Dr. Jeff Perry, Hamblen County school superintendent, said Thursday he is proud that two Hamblen County educators were finalists for state Principal of the Year and Superintendent of the Year.
Jeff Kinsler, principal for Morristown-Hamblen High School West, and Chuck Carter, supervisor for Hamblen County Career & Technical Education, learned Wednesday they had not been named as top finalists in those categories.
“We were disappointed they weren’t recognized as principal and supervisor of the year because we certainly think they have those attributes,” Perry said.
Kinsler and Carter were both part of nine finalists in their respective category. Out of those nine, three were chosen as Principal of the Year and Supervisor of the Year, as well as naming three Grand Division winners for East, Middle and West Tennessee.
Both awards were announced at an honorary banquet in Nashville during the department’s LEAD conference, a statewide convening for Tennessee’s leaders in districts, schools, and classrooms.
Dr. LeAndrea Ware, principal of the Howard School in Hamilton County Schools, was named Tennessee’s 2019-20 Principal of the Year.
Dr. Michelle Goad, instructional supervisor for grades 5-8 and testing coordinator in Gibson County Special School District, was named Tennessee’s 2019-20 Supervisor of the Year.
Ware was also named East Grand Division winner. Sara Cope, principal of BonDeCroft Elementary School in White County Schools, was named the winner for the Middle Grand Division. Varissa Richardson, principal of Munford Elementary School in Tipton County Schools, was named the winner for the West Grand Division.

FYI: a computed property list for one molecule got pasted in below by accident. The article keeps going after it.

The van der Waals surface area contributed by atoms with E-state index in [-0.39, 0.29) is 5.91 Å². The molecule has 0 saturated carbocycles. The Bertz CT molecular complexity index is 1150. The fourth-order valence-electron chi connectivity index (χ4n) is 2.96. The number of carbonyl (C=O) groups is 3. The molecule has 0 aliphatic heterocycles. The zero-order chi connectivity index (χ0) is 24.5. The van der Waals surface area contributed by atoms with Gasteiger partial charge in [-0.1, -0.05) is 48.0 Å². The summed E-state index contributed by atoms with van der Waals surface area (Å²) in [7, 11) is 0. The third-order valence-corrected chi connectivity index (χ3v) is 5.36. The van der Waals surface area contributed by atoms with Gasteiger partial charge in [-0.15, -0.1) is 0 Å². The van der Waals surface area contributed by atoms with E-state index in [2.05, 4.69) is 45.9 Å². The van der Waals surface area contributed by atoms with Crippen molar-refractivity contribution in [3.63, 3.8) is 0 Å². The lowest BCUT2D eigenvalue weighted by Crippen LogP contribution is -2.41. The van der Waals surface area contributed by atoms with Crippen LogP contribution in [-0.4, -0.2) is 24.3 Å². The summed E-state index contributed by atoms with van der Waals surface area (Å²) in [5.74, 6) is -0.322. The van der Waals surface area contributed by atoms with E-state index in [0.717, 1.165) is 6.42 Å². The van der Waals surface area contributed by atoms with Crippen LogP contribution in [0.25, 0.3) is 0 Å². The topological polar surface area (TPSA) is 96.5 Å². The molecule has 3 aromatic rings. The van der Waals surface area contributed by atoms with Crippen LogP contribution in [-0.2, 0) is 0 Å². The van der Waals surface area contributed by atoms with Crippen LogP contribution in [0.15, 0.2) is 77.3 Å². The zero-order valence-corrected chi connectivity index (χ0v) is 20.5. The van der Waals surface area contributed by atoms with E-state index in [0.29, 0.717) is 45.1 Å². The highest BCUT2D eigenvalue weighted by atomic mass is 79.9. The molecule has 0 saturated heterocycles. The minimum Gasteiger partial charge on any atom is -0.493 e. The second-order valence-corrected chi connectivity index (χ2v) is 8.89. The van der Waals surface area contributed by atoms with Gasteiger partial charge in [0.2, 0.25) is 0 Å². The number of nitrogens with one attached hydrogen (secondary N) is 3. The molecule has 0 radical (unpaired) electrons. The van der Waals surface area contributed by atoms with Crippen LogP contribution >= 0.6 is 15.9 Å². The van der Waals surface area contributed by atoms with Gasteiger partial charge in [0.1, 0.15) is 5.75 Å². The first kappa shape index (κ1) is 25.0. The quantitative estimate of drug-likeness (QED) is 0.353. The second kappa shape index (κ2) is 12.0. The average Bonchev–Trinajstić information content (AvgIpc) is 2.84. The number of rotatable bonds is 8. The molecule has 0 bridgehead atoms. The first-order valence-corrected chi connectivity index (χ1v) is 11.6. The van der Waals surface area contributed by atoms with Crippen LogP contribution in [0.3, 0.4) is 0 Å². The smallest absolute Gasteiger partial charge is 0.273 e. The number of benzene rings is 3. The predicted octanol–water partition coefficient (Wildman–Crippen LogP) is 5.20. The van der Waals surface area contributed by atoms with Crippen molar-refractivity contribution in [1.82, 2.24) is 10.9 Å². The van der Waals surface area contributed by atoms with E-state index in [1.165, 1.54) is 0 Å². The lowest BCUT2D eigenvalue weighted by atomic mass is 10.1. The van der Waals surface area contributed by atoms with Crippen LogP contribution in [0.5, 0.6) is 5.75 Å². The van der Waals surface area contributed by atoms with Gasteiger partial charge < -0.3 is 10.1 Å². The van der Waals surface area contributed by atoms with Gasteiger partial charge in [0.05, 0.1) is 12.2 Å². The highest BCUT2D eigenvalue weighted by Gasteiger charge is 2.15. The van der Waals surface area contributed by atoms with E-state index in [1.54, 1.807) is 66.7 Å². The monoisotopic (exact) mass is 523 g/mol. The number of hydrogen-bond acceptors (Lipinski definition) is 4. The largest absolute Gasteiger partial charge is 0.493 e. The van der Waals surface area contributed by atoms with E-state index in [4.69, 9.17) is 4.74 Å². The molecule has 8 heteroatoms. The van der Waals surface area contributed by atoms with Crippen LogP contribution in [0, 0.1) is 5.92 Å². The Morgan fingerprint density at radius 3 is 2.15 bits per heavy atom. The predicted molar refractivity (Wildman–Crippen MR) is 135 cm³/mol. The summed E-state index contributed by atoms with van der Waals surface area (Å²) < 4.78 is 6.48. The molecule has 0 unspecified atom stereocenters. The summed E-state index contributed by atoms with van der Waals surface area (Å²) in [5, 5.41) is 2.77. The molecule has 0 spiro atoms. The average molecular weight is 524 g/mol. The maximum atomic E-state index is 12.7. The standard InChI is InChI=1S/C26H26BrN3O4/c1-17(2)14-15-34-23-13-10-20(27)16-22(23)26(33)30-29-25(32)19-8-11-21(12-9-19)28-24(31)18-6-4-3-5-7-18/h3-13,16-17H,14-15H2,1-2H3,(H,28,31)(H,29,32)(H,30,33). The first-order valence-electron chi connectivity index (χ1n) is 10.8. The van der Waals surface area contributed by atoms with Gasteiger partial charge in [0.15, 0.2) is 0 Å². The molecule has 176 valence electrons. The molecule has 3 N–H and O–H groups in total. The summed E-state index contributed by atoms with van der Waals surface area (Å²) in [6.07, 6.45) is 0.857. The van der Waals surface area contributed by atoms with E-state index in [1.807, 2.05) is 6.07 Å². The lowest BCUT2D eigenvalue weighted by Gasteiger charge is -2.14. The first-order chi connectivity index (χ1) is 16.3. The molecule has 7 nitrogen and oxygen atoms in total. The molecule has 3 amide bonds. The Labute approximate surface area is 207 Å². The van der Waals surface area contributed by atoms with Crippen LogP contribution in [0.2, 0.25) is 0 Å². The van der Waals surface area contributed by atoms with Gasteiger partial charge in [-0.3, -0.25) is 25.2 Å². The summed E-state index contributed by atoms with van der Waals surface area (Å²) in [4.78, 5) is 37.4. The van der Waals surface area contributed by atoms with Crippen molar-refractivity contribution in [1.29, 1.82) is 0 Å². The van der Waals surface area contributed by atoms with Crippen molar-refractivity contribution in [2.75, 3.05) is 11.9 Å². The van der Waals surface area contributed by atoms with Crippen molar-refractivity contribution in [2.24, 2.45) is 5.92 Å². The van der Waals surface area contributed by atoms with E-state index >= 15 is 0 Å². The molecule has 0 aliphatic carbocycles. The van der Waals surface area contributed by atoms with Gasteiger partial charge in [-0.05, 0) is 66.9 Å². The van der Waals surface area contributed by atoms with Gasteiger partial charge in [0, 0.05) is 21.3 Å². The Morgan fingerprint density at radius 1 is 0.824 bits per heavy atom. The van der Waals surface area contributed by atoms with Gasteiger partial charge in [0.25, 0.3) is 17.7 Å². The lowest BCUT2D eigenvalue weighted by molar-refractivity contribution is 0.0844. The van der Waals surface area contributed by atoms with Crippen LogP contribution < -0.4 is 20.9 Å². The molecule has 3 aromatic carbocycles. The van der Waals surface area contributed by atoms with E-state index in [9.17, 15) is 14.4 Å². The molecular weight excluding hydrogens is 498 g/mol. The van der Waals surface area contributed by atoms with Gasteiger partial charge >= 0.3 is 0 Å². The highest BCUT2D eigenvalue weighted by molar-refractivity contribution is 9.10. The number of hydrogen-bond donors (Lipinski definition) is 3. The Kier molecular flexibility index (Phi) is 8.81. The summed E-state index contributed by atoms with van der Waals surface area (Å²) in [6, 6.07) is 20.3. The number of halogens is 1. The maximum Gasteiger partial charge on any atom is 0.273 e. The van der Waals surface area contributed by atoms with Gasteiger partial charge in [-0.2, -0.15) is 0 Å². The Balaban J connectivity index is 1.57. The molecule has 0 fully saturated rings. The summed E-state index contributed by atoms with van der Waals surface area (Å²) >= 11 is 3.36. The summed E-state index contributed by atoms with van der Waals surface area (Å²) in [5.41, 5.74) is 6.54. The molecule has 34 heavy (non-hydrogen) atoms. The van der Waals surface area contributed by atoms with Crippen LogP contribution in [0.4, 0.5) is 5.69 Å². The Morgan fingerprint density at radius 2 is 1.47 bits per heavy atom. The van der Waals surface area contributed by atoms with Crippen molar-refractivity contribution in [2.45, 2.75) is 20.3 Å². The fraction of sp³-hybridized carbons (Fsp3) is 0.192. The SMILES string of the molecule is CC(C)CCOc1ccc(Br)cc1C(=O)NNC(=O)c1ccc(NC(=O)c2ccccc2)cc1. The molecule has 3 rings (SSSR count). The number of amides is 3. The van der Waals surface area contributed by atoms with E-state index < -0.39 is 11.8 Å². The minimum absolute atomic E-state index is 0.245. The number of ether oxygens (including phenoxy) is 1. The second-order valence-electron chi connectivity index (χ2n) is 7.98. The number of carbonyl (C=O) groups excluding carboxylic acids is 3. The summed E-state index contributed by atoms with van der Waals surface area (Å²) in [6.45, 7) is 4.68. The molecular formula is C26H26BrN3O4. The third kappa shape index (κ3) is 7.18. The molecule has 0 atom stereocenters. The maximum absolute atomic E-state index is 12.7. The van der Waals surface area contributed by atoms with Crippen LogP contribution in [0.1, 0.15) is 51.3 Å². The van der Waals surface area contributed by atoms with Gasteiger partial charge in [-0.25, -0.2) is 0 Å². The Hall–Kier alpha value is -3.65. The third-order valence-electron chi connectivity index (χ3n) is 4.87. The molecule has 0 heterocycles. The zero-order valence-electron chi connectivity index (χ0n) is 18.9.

Goad was also named West Grand Division winner. Jennifer Malone, supervisor for Loudon County Schools, was named East Grand Division winner. Bonnie Patterson, supervisor for Cannon County Schools, was named Middle Grand Division winner.
Tennessee Department of Education Commissioner Penny Scwhinn said in a statement she was proud of the accomplishments and work of all those honored.
“As a former principal, I’m continually inspired by the caliber of principals and supervisors that we have across this great state, and I am truly honored to recognize these outstanding individuals who work each day to make sure our students are receiving the best possible education,” said Commissioner Penny Schwinn.
Perry praised Kinsler’s and Carter’s work within the Hamblen County school system.
“When you’re recognized as one of the top nine individuals in the state, that’s still a major accomplishment,” he said.
The honors followed educator Brian McLaughlin, a West High School math teacher, being named Teacher of the Year in September.
Perry said the two educators who came up short on the awards are not just outstanding educators, but outstanding people. He said he knows they don’t do their jobs for individual awards or to get a piece of the “spotlight.”
“They’re doing it because they can make a difference in a child’s life every day,” he said.